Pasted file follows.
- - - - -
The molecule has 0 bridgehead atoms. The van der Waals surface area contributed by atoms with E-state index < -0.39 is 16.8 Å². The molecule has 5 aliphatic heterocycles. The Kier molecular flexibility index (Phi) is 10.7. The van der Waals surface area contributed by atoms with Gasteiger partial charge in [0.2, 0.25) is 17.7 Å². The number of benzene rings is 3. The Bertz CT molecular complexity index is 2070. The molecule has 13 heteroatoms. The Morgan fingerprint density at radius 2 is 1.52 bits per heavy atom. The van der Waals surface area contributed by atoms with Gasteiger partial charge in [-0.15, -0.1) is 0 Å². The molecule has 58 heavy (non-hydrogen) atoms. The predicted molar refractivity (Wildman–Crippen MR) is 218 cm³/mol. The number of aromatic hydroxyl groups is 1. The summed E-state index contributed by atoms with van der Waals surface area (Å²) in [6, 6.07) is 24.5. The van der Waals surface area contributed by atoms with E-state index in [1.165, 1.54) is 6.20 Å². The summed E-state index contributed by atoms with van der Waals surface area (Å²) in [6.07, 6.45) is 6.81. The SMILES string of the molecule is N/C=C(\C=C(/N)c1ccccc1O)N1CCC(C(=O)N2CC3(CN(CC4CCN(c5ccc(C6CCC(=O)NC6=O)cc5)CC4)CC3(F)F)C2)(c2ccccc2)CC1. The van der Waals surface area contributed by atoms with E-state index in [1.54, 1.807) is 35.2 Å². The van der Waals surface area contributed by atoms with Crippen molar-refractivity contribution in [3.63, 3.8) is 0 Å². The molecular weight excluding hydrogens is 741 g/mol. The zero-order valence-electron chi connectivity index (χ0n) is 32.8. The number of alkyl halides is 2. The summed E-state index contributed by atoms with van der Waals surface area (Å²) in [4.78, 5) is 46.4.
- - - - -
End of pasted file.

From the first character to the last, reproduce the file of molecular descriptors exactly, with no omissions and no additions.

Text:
The molecule has 0 bridgehead atoms. The van der Waals surface area contributed by atoms with E-state index < -0.39 is 16.8 Å². The molecule has 5 aliphatic heterocycles. The Kier molecular flexibility index (Phi) is 10.7. The van der Waals surface area contributed by atoms with Gasteiger partial charge in [0.2, 0.25) is 17.7 Å². The number of benzene rings is 3. The Bertz CT molecular complexity index is 2070. The molecule has 13 heteroatoms. The Morgan fingerprint density at radius 2 is 1.52 bits per heavy atom. The van der Waals surface area contributed by atoms with Gasteiger partial charge in [-0.15, -0.1) is 0 Å². The molecule has 58 heavy (non-hydrogen) atoms. The predicted molar refractivity (Wildman–Crippen MR) is 218 cm³/mol. The number of aromatic hydroxyl groups is 1. The summed E-state index contributed by atoms with van der Waals surface area (Å²) in [6, 6.07) is 24.5. The van der Waals surface area contributed by atoms with E-state index in [1.165, 1.54) is 6.20 Å². The summed E-state index contributed by atoms with van der Waals surface area (Å²) in [6.07, 6.45) is 6.81. The SMILES string of the molecule is N/C=C(\C=C(/N)c1ccccc1O)N1CCC(C(=O)N2CC3(CN(CC4CCN(c5ccc(C6CCC(=O)NC6=O)cc5)CC4)CC3(F)F)C2)(c2ccccc2)CC1. The van der Waals surface area contributed by atoms with E-state index in [1.54, 1.807) is 35.2 Å². The van der Waals surface area contributed by atoms with Crippen molar-refractivity contribution in [3.63, 3.8) is 0 Å². The molecular weight excluding hydrogens is 741 g/mol. The zero-order valence-electron chi connectivity index (χ0n) is 32.8. The number of alkyl halides is 2. The summed E-state index contributed by atoms with van der Waals surface area (Å²) in [4.78, 5) is 46.4.